Free Radical Biomedicine: Principles, Clinical Correlations, and Methodologies

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Free radicals and related reactive species, including reactive oxygen and nitrogen species (ROS/RNS) play a critical role in the pathophysiological processes of various human diseases, including ...
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Free Radicals and Related Reactive Species

Pp. 10-39 (30)

Y. Robert Li

Abstract

Reactive oxygen and nitrogen species (ROS/RNS) are collective terms that refer to a number of oxygen- or nitrogen-containing reactive species. They are produced from various cellular pathways as well as exogenous sources. ROS/RNS are able to cause damage to a variety of biomolecules, including lipids, proteins, and nucleic acids, leading to tissue injury and disease processes. Under certain circumstances, the well-controlled production of ROS/RNS also fulfils important physiological roles, including antimicrobial activity and participation in cell signaling. The biological effects of ROS/RNS, including both beneficial and detrimental effects are dependent on the types of ROS/RNS and their concentrations and duration of exposure, as well as the types of tissues/cells that the ROS/RNS are produced from or act on. The causal or contributing role of ROS/RNS in various diseases makes it necessary to devise strategies to mitigate the tissue injury and therefore protect against the disease process. Use of exogenous compounds with antioxidant properties and upregulation of endogenous cellular antioxidant enzymes by chemical inducers are among the potential approaches to the intervention of diseases with augmented ROS/RNS as underlying mechanisms.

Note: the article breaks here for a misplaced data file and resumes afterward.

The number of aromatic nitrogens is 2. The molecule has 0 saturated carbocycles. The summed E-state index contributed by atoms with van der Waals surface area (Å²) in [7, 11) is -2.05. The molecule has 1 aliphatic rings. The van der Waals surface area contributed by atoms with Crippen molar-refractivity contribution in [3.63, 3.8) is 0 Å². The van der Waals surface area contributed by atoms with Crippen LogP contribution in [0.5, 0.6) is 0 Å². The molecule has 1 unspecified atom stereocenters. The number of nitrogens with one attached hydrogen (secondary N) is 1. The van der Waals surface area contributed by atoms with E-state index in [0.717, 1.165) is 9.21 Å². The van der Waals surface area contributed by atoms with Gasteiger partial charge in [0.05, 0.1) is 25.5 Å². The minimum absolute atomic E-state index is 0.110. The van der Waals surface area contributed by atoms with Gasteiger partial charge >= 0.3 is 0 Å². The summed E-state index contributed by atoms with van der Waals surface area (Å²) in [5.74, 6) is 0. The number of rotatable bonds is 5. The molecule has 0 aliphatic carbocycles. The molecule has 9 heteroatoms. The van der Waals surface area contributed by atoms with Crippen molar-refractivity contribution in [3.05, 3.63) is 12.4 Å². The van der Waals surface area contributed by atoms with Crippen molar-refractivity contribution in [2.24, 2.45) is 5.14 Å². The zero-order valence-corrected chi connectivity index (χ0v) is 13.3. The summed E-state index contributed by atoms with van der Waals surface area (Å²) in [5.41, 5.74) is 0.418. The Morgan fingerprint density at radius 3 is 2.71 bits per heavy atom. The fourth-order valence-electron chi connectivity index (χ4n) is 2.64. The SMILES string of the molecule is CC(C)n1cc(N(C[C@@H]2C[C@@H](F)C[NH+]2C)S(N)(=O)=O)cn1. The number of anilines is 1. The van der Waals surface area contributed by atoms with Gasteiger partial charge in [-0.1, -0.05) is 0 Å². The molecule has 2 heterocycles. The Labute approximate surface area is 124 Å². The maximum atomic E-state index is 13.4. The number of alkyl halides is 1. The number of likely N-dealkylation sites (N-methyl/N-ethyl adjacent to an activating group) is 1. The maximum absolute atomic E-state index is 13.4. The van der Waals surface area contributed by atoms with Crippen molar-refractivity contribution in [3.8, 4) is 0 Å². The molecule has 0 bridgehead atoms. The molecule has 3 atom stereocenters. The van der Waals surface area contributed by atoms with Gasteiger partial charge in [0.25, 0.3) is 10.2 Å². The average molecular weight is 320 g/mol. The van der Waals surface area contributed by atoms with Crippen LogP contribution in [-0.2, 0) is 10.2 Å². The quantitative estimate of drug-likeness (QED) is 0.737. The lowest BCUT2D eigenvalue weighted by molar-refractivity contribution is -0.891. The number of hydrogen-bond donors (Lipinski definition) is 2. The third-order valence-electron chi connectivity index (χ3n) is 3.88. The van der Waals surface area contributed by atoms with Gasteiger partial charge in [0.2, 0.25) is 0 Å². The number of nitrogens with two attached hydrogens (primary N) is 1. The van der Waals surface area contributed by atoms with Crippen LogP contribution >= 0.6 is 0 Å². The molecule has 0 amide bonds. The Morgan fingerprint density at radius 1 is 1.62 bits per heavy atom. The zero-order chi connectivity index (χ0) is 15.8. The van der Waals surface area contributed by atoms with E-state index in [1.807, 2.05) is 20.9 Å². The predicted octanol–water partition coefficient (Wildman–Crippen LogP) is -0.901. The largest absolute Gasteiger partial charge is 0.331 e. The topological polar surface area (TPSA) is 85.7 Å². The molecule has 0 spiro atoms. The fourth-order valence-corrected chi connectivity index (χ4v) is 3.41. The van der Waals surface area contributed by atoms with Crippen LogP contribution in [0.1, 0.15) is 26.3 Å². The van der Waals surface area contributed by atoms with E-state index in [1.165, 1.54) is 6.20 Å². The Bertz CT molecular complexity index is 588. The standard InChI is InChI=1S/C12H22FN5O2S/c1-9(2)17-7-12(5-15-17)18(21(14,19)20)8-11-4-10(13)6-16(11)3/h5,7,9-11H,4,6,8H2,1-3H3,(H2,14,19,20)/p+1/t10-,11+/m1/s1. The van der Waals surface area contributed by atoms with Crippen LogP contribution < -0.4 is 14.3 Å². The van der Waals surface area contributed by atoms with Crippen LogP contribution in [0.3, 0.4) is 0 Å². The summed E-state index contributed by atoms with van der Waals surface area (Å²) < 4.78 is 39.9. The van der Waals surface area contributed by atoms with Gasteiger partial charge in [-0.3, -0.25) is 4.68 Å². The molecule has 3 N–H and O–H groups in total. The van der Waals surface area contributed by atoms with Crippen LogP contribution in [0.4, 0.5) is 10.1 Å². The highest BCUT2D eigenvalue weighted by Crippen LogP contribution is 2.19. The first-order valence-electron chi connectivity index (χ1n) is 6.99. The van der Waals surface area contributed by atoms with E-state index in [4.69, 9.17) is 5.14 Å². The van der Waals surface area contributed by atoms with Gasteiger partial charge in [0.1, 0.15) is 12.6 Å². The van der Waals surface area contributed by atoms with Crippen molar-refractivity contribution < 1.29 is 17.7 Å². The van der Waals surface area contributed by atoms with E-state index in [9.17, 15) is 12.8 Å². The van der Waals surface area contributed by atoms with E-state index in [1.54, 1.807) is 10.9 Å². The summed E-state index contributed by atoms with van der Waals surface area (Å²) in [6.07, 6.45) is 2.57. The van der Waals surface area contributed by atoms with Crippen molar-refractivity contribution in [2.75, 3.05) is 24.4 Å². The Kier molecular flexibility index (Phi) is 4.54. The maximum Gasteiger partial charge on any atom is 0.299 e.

Keywords:

Alkoxyl radical, Hydrogen disulfide, Hydrogen peroxide, Hydroxyl radical, Hypochlorous acid, Nitric oxide, Ozone, Peroxyl radical, Peroxynitrite, Singlet oxygen, Superoxide.

Affiliation:

Virginia Tech Corporate Research Center Blacksburg, Virginia USA